SELC and our allies have secured important changes to plans for widening Interstate 66 in Northern Virginia that limit impacts on the Manassas National Battlefield Park. In the process, we have also helped avoid setting a harmful precedent for future highway projects near historic resources throughout the Southeast.
The Virginia Department of Transportation (VDOT) awarded a contract in 2016 to build express lanes along the busy I-66 corridor between Gainesville and the Capital Beltway. The final design plans included a proposal to build two “elevated access ramps” adjacent to the National Battlefield Park’s southern border to create an additional connection between the new express lanes and the main travel lanes of I-66. These roughly 30-foot high ramps were not in VDOT’s initial design and would have been highly visible from the park.
Along with the National Park Service and in concert with our partners, we raised strong concerns about the impacts of the ramps on the battlefield and insisted that the design change be reviewed under the National Historic Preservation Act—a critically important legal tool for protecting historic resources. In response, VDOT and the Federal Highway Administration ultimately undertook the review we requested.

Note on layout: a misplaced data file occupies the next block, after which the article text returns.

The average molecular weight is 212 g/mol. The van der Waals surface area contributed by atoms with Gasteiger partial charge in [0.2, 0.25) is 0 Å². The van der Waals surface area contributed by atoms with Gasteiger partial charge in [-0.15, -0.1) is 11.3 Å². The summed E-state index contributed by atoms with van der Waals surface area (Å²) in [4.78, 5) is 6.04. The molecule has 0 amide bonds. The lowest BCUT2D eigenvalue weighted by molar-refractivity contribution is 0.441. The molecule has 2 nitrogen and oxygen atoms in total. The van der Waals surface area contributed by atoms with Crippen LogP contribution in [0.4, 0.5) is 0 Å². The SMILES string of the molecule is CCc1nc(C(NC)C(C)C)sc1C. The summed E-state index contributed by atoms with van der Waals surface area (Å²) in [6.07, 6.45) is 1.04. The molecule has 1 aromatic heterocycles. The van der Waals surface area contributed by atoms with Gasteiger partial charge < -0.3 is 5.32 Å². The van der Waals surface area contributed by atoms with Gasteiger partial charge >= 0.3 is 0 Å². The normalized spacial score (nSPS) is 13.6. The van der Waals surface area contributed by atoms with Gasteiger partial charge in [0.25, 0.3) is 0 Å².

As a result of the strong pushback, the plans were then revised to remove one of the ramps from the historic viewshed and to modify the second ramp so that more of it would be concealed by vegetation and terrain.
VDOT argued that with these changes and some loose commitments relating to design and screening, the project would not have an “adverse effect” on the park, such that no additional mitigation was required under the National Historic Preservation Act. The agency’s argument was largely based on the fact that other elements of modern development, like a cell tower, are already visible from this part of the viewshed.
We and our partners pushed back against this reasoning, pointing out its obvious “death by a thousand cuts” ramifications for Manassas National Battlefield Park and other historic landscapes. Significantly, the Virginia Department of Historic Resources agreed with us, and VDOT has now agreed to steps that will further reduce the project’s impacts.
While the ideal outcome would have been to have both ramps moved outside the viewshed or removed from the design altogether, the revised plans significantly reduce the scale of the intrusion. Just as important, we succeeded in countering a harmful interpretation of legal requirements that could have been used to justify highway impacts on historic resources across our region.